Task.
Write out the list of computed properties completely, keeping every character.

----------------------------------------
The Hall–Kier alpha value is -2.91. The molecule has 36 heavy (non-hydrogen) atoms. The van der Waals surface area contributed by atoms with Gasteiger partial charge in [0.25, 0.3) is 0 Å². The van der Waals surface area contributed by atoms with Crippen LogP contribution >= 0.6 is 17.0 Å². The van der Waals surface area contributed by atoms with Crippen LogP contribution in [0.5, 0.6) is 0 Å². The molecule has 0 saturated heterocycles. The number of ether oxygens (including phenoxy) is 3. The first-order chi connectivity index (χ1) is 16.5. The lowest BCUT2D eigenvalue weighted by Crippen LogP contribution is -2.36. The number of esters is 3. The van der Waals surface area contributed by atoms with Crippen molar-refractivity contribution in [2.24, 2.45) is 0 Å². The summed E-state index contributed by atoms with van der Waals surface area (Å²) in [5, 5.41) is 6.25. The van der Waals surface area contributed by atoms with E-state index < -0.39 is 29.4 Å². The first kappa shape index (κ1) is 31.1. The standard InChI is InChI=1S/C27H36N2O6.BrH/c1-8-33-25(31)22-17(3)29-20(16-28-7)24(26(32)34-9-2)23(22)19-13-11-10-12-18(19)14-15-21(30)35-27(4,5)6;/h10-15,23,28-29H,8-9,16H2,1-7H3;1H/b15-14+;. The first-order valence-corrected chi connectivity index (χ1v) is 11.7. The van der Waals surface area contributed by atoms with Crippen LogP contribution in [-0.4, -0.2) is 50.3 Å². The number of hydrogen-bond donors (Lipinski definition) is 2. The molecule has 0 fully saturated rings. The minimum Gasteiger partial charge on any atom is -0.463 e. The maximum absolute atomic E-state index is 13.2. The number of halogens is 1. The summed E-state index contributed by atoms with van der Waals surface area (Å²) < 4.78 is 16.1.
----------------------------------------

The Hall–Kier alpha value is -2.91. The molecule has 36 heavy (non-hydrogen) atoms. The van der Waals surface area contributed by atoms with Gasteiger partial charge in [0.25, 0.3) is 0 Å². The van der Waals surface area contributed by atoms with Crippen LogP contribution >= 0.6 is 17.0 Å². The van der Waals surface area contributed by atoms with Crippen LogP contribution in [0.5, 0.6) is 0 Å². The molecule has 0 saturated heterocycles. The number of ether oxygens (including phenoxy) is 3. The first-order chi connectivity index (χ1) is 16.5. The lowest BCUT2D eigenvalue weighted by Crippen LogP contribution is -2.36. The number of esters is 3. The van der Waals surface area contributed by atoms with Crippen molar-refractivity contribution in [2.24, 2.45) is 0 Å². The summed E-state index contributed by atoms with van der Waals surface area (Å²) in [5, 5.41) is 6.25. The van der Waals surface area contributed by atoms with E-state index < -0.39 is 29.4 Å². The first kappa shape index (κ1) is 31.1. The standard InChI is InChI=1S/C27H36N2O6.BrH/c1-8-33-25(31)22-17(3)29-20(16-28-7)24(26(32)34-9-2)23(22)19-13-11-10-12-18(19)14-15-21(30)35-27(4,5)6;/h10-15,23,28-29H,8-9,16H2,1-7H3;1H/b15-14+;. The first-order valence-corrected chi connectivity index (χ1v) is 11.7. The van der Waals surface area contributed by atoms with Crippen LogP contribution in [-0.4, -0.2) is 50.3 Å². The number of hydrogen-bond donors (Lipinski definition) is 2. The molecule has 0 fully saturated rings. The minimum Gasteiger partial charge on any atom is -0.463 e. The maximum absolute atomic E-state index is 13.2. The number of halogens is 1. The summed E-state index contributed by atoms with van der Waals surface area (Å²) < 4.78 is 16.1.